Thu. Jul 29th, 2021

With cursive becoming less popular and not required under Common Core education requirements a viewer wanted to know how that will impact traffic-related document signing.

A viewer named Danny asked, “My grandson says they don’t teach cursive in school anymore. If you received a ticket, do you have to sign in cursive? Also, does this apply to your driver’s license?”

News 6 Traffic Safety Expert Trooper Steve Montiero said he enjoys answering personal-specific questions and hopes you all keep them coming.

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“It does blow my mind that they don’t teach cursive in grade school anymore but it’s understandable,” Montiero said.

According to a 2019 Reuters fact-check, public schools are not required to teach cursive writing under the 2010 Common Core State Standards, however, states can adjust these standards to best serve their students. Florida plans to adopt new education standards this coming school year known as the B.E.S.T. Standards. According to the Florida Department of Education, English Language Arts communications standards under B.E.S.T. cursive writing skills would be included.

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Cursive handwriting skills or not, Montiero said that shouldn’t impact your ability to sign official documents.

“Remember, when you sign a traffic citation, you’re not signing it to admit guilt but acknowledging that you have simply received the citation,” Montiero said. “I always like making sure that information is put out there because that topic always comes up.”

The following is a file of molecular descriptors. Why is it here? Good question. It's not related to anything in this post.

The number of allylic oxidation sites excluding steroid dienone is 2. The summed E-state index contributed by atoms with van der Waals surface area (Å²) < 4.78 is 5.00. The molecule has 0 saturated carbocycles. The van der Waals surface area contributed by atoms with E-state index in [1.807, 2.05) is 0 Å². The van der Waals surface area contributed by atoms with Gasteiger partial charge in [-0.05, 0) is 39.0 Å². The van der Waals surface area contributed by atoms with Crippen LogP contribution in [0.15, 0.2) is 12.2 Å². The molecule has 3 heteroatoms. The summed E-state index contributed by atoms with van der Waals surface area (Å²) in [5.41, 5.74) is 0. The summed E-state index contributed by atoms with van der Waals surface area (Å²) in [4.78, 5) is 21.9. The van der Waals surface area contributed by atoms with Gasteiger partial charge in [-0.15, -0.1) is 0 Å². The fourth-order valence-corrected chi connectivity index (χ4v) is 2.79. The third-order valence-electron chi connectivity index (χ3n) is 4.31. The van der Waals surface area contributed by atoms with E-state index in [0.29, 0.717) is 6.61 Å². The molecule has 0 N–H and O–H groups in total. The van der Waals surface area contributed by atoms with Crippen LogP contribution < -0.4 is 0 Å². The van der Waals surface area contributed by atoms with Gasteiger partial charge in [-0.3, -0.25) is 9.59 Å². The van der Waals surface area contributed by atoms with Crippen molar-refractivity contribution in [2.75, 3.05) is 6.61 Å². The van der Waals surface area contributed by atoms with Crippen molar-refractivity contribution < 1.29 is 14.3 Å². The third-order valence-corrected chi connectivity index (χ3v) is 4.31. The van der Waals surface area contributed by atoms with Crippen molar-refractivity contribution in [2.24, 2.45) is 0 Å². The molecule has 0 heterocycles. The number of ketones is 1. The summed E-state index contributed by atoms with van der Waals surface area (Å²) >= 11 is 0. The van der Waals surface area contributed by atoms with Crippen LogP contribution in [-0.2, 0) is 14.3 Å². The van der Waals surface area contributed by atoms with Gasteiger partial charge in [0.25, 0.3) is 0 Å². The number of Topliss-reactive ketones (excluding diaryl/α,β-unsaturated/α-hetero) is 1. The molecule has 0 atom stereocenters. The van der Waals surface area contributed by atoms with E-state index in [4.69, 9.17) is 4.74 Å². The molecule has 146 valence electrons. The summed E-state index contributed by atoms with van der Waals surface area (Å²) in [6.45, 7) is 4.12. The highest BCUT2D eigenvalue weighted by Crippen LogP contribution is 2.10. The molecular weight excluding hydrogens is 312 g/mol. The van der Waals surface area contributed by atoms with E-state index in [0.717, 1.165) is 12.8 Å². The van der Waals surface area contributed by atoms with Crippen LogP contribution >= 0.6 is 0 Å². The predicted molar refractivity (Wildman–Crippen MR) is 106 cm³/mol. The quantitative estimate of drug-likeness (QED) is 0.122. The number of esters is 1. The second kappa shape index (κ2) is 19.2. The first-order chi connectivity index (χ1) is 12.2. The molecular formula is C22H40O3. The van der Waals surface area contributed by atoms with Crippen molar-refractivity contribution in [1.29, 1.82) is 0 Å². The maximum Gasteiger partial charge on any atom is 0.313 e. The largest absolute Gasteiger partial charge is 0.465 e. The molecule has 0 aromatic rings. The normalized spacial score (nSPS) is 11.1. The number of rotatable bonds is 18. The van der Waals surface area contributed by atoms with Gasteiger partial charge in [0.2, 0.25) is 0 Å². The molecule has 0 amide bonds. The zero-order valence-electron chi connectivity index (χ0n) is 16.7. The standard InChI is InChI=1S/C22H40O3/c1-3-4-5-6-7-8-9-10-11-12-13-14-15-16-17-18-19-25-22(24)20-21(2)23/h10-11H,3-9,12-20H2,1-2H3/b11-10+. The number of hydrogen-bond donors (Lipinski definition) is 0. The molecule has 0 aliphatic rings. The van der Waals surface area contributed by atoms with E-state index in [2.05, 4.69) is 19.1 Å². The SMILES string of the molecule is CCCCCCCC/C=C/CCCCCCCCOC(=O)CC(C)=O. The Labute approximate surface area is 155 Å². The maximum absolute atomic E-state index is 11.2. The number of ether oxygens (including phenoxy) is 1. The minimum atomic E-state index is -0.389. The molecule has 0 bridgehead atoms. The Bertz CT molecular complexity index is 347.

Montiero, a reserves trooper for the Florida Highway Patrol, also said this is not something a law enforcement officer should give you trouble about.

[SUBMIT YOUR QUESTION: Send your traffic question for Ask Trooper Steve]

“No law-enforcement officer is going to fault you for not using cursive when signing a traffic citation or any document,” Montiero said. “Your signature is unique to you, and you should choose how you sign your name.”

Several years ago, Florida law changed to where a violator does not have to sign a simple traffic citation. Now, this does not apply to anything that would be considered criminal or require a court appearance. This would be for your simple traffic-type violations like moving and non-moving violations.

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Additionally, an officer may ask you to sign the citation, but you really don’t have to, according to Montiero.

“Now, don’t think that this is going to be ammo for you to use as an argument because that officer also knows you don’t have to sign the ticket and ultimately, they will simply just hand it to you if you refuse to sign,” Montiero said, adding “I can’t tel you how many times I was yelled at ‘I’m not signing that ticket.’ My response would always be ‘Well, good thing is you don’t have to.’ All with a smile of course.”

Finally, Montiero has one last piece of advice for our viewer, Danny, and his grandson.

“I would suggest that he practices how he would like to sign his name so that when he does get his driver’s license his signature is consistent so there are no issues going further,” Montiero said.

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